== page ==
Perkins AD3-152 is one of the best engines ever made and sips fuel. I have one in an MF135 tractor. Biggest problem on SA250's was they vibrated a bit much at idle. 15W-40 would be a good oil to use.
    Got the oil/fuel filters, fan belt, and a new 120v duplex outlet today. Going to replace all the breakers too. Found that one of them was broken, figure the others won't be far behind.

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    Re: Just saved a SA-250 D3 152 from the scrapyard, need some help with it

    Quote Originally Posted by machinisttx View Post
    Here's the pics I have.
    Can you post pictures directly here? I can't see the pictures on the links you provided - the site requires registering, of which I am not going to do. I presume there are a lot of others in the same boat.

    As to the project - it sounds really cool. It might be a ton of work, but the end result will be worth it. I suppose it depends on how deep of a restoration you want to do - just a "fix up and get running" or "restoration". They are two different things.

    Best of luck with it!

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    Re: Just saved a SA-250 D3 152 from the scrapyard, need some help with it

    Quote Originally Posted by FlyFishn View Post
    Can you post pictures directly here? I can't see the pictures on the links you provided - the site requires registering, of which I am not going to do. I presume there are a lot of others in the same boat.
    This ^
    Lincoln, ESAB, Thermal Dynamics, Victor, Miller, Dewalt, Makita, Kalamzoo. Hand tools, power tools, welding and cutting tools.

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    Re: Just saved a SA-250 D3 152 from the scrapyard, need some help with it

    Sorry guys, I didn't realize imgur required you to register just to view. I just uploaded them here to weldingweb. Maybe this will work? https://weldingweb.com/vbb/album.php?albumid=5016

    Picked up new breakers a little while ago, along with some hardware and a new flapper for the exhaust. I never thought I would be disappointed by rain in September here in TX, but at least it held off long enough for us to get our dove hunt on this morning.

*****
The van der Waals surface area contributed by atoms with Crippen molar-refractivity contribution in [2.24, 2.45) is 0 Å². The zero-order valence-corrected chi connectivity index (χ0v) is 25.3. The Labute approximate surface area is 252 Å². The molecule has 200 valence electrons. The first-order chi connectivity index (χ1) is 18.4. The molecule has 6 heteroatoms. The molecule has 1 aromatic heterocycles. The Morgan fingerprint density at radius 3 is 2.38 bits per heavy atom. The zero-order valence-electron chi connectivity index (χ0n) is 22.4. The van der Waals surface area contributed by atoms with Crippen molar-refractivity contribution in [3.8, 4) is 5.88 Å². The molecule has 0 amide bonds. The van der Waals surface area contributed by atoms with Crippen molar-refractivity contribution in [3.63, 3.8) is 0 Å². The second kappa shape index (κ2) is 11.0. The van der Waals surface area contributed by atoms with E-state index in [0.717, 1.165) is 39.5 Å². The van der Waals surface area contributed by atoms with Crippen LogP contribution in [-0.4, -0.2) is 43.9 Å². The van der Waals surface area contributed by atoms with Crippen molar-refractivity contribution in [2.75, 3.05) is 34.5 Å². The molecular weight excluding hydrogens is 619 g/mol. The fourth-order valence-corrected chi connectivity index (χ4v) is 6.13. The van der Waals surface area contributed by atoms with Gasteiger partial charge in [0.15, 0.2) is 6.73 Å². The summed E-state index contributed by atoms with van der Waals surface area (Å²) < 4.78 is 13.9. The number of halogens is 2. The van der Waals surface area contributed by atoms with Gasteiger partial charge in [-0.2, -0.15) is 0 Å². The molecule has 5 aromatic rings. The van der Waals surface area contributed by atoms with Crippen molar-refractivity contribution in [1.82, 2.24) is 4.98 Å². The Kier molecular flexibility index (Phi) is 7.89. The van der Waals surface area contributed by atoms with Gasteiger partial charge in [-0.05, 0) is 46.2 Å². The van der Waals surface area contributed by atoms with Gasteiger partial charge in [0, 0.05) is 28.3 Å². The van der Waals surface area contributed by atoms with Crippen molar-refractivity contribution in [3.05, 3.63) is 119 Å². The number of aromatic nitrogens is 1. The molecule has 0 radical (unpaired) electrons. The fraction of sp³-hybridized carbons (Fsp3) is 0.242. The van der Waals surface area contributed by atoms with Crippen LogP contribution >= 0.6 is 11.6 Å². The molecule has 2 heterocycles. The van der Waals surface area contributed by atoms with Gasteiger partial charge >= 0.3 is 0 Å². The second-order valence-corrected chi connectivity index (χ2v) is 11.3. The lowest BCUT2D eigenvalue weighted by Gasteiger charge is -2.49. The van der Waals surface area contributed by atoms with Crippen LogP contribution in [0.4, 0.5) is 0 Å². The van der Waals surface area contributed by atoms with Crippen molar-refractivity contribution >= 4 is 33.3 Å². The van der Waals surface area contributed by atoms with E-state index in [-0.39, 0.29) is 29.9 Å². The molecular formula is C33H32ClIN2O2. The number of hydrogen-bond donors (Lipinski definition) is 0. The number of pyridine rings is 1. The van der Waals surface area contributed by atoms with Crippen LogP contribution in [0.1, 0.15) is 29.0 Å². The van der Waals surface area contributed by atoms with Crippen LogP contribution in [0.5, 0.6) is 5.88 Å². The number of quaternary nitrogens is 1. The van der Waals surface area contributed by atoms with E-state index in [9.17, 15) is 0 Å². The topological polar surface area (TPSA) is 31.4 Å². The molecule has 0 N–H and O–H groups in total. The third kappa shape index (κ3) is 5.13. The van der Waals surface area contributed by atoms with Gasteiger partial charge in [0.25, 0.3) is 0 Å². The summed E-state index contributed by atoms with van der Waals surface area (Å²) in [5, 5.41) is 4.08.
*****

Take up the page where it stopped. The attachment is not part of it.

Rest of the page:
Last edited by machinisttx; 09-01-2020 at 03:17 PM.

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    Re: Just saved a SA-250 D3 152 from the scrapyard, need some help with it

    Happy birthday daddy. Fwt ready to est this cake like you eat ??? Wow!
    Lincoln, ESAB, Thermal Dynamics, Victor, Miller, Dewalt, Makita, Kalamzoo. Hand tools, power tools, welding and cutting tools.

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    Re: Just saved a SA-250 D3 152 from the scrapyard, need some help with it

    Quote Originally Posted by N2 Welding View Post
    Happy birthday daddy. Fwt ready to est this cake like you eat ??? Wow!
    Name:  db4bxu4-9acd190e-21c1-4624-9bad-4dd63f0e3fda.jpg
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    We got a little break(I thought) from the rain, so I went out to start swapping on new parts. Got the new breakers in, new fan belt on, and the exhaust flapper on. Then it went from a light sprinkle to a pretty steady slow rain....lightning included. I'm not the brightest crayon in the box, but I'm still not gonna play with a big heavy chunk of steel/iron/copper out in the rain and lightning. Maybe it will slack off again and I can get the rest of the fuel drained/tank cleaned out/sediment bowl replaced/fuel filter replaced/oil changed and the other miscellaneous things done.
    Last edited by machinisttx; 09-01-2020 at 06:12 PM.

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    Re: Just saved a SA-250 D3 152 from the scrapyard, need some help with it

    Quote Originally Posted by machinisttx View Post
    Sorry guys, I didn't realize imgur required you to register just to view. I just uploaded them here to weldingweb. Maybe this will work? https://weldingweb.com/vbb/album.php?albumid=5016